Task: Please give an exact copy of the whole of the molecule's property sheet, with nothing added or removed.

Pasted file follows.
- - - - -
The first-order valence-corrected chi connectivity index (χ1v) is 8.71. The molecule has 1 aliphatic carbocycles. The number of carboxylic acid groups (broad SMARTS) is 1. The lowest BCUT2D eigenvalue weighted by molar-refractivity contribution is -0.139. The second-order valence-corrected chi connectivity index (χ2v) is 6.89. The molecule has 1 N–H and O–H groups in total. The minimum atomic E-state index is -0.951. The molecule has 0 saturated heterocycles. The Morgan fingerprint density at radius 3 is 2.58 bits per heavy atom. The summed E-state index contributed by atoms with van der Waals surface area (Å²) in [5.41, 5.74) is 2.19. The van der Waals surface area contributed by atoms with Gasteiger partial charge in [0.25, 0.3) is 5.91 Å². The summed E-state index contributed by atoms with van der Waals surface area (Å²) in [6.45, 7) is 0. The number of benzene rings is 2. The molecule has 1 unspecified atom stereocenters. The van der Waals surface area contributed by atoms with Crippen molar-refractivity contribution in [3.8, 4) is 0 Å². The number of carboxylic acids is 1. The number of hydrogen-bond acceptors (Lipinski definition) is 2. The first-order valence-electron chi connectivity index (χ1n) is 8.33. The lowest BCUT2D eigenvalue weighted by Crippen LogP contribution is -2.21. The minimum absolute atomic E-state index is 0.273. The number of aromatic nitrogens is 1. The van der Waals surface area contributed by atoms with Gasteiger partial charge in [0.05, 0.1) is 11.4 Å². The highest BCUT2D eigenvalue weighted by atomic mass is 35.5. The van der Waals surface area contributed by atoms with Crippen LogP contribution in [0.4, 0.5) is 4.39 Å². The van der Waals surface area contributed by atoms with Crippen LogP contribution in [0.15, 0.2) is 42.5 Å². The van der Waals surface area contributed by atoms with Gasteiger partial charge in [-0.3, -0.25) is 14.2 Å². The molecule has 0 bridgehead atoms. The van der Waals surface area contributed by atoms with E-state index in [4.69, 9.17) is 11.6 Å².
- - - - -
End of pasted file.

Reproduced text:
The first-order valence-corrected chi connectivity index (χ1v) is 8.71. The molecule has 1 aliphatic carbocycles. The number of carboxylic acid groups (broad SMARTS) is 1. The lowest BCUT2D eigenvalue weighted by molar-refractivity contribution is -0.139. The second-order valence-corrected chi connectivity index (χ2v) is 6.89. The molecule has 1 N–H and O–H groups in total. The minimum atomic E-state index is -0.951. The molecule has 0 saturated heterocycles. The Morgan fingerprint density at radius 3 is 2.58 bits per heavy atom. The summed E-state index contributed by atoms with van der Waals surface area (Å²) in [5.41, 5.74) is 2.19. The van der Waals surface area contributed by atoms with Gasteiger partial charge in [0.25, 0.3) is 5.91 Å². The summed E-state index contributed by atoms with van der Waals surface area (Å²) in [6.45, 7) is 0. The number of benzene rings is 2. The molecule has 1 unspecified atom stereocenters. The van der Waals surface area contributed by atoms with Crippen molar-refractivity contribution in [3.8, 4) is 0 Å². The number of carboxylic acids is 1. The number of hydrogen-bond acceptors (Lipinski definition) is 2. The first-order valence-electron chi connectivity index (χ1n) is 8.33. The lowest BCUT2D eigenvalue weighted by Crippen LogP contribution is -2.21. The minimum absolute atomic E-state index is 0.273. The number of aromatic nitrogens is 1. The van der Waals surface area contributed by atoms with Gasteiger partial charge in [0.05, 0.1) is 11.4 Å². The highest BCUT2D eigenvalue weighted by atomic mass is 35.5. The van der Waals surface area contributed by atoms with Crippen LogP contribution in [0.4, 0.5) is 4.39 Å². The van der Waals surface area contributed by atoms with Crippen LogP contribution in [0.15, 0.2) is 42.5 Å². The van der Waals surface area contributed by atoms with Gasteiger partial charge in [-0.3, -0.25) is 14.2 Å². The molecule has 0 bridgehead atoms. The van der Waals surface area contributed by atoms with E-state index in [4.69, 9.17) is 11.6 Å².